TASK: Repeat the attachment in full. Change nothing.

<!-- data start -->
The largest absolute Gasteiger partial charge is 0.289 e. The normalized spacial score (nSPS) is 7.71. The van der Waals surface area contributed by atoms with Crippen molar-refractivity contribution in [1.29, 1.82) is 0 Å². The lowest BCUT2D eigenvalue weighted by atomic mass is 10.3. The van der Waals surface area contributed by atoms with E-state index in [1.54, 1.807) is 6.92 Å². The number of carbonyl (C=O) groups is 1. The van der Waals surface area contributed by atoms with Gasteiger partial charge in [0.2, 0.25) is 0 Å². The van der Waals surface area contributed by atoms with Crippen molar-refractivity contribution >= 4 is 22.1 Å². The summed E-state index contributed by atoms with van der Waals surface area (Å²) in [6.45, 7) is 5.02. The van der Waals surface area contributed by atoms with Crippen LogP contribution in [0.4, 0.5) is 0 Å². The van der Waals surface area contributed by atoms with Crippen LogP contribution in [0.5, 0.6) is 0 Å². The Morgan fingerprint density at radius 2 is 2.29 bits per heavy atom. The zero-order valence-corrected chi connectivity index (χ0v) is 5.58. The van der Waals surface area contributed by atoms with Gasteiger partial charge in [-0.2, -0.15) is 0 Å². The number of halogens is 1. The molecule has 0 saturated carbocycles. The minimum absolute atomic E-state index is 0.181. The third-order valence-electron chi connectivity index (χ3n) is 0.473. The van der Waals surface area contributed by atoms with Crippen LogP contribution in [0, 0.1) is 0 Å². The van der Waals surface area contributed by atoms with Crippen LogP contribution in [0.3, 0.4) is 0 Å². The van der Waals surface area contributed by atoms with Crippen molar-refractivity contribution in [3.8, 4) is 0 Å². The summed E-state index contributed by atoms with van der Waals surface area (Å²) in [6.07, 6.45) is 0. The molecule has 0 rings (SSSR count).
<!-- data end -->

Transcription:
The largest absolute Gasteiger partial charge is 0.289 e. The normalized spacial score (nSPS) is 7.71. The van der Waals surface area contributed by atoms with Crippen molar-refractivity contribution in [1.29, 1.82) is 0 Å². The lowest BCUT2D eigenvalue weighted by atomic mass is 10.3. The van der Waals surface area contributed by atoms with E-state index in [1.54, 1.807) is 6.92 Å². The number of carbonyl (C=O) groups is 1. The van der Waals surface area contributed by atoms with Gasteiger partial charge in [0.2, 0.25) is 0 Å². The van der Waals surface area contributed by atoms with Crippen molar-refractivity contribution >= 4 is 22.1 Å². The summed E-state index contributed by atoms with van der Waals surface area (Å²) in [6.45, 7) is 5.02. The van der Waals surface area contributed by atoms with Crippen LogP contribution in [0.4, 0.5) is 0 Å². The van der Waals surface area contributed by atoms with Crippen LogP contribution in [0.5, 0.6) is 0 Å². The Morgan fingerprint density at radius 2 is 2.29 bits per heavy atom. The zero-order valence-corrected chi connectivity index (χ0v) is 5.58. The van der Waals surface area contributed by atoms with Gasteiger partial charge in [-0.2, -0.15) is 0 Å². The number of halogens is 1. The molecule has 0 saturated carbocycles. The minimum absolute atomic E-state index is 0.181. The third-order valence-electron chi connectivity index (χ3n) is 0.473. The van der Waals surface area contributed by atoms with Crippen LogP contribution in [0, 0.1) is 0 Å². The van der Waals surface area contributed by atoms with Crippen LogP contribution in [0.3, 0.4) is 0 Å². The van der Waals surface area contributed by atoms with Crippen molar-refractivity contribution in [3.8, 4) is 0 Å². The summed E-state index contributed by atoms with van der Waals surface area (Å²) in [6.07, 6.45) is 0. The molecule has 0 rings (SSSR count).